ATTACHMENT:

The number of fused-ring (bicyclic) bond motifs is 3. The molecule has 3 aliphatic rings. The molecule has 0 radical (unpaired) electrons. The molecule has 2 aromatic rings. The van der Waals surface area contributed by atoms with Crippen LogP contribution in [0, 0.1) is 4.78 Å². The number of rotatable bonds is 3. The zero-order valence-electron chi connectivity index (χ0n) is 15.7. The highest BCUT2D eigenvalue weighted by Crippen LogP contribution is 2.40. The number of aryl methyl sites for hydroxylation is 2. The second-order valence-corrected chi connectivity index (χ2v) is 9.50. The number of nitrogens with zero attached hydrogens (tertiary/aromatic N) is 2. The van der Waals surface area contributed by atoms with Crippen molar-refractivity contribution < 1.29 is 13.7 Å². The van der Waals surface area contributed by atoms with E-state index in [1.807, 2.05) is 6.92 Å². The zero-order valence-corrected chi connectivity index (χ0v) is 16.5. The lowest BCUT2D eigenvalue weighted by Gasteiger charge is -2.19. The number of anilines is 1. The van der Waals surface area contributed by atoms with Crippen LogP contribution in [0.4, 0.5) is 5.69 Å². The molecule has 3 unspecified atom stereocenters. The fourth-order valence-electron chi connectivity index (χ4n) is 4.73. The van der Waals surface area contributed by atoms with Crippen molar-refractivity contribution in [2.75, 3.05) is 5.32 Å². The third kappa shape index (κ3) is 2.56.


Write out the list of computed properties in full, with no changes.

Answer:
The number of fused-ring (bicyclic) bond motifs is 3. The molecule has 3 aliphatic rings. The molecule has 0 radical (unpaired) electrons. The molecule has 2 aromatic rings. The van der Waals surface area contributed by atoms with Crippen LogP contribution in [0, 0.1) is 4.78 Å². The number of rotatable bonds is 3. The zero-order valence-electron chi connectivity index (χ0n) is 15.7. The highest BCUT2D eigenvalue weighted by Crippen LogP contribution is 2.40. The number of aryl methyl sites for hydroxylation is 2. The second-order valence-corrected chi connectivity index (χ2v) is 9.50. The number of nitrogens with zero attached hydrogens (tertiary/aromatic N) is 2. The van der Waals surface area contributed by atoms with Crippen molar-refractivity contribution < 1.29 is 13.7 Å². The van der Waals surface area contributed by atoms with E-state index in [1.807, 2.05) is 6.92 Å². The zero-order valence-corrected chi connectivity index (χ0v) is 16.5. The lowest BCUT2D eigenvalue weighted by Gasteiger charge is -2.19. The number of anilines is 1. The van der Waals surface area contributed by atoms with Crippen LogP contribution in [0.4, 0.5) is 5.69 Å². The molecule has 3 unspecified atom stereocenters. The fourth-order valence-electron chi connectivity index (χ4n) is 4.73. The van der Waals surface area contributed by atoms with Crippen molar-refractivity contribution in [2.75, 3.05) is 5.32 Å². The third kappa shape index (κ3) is 2.56.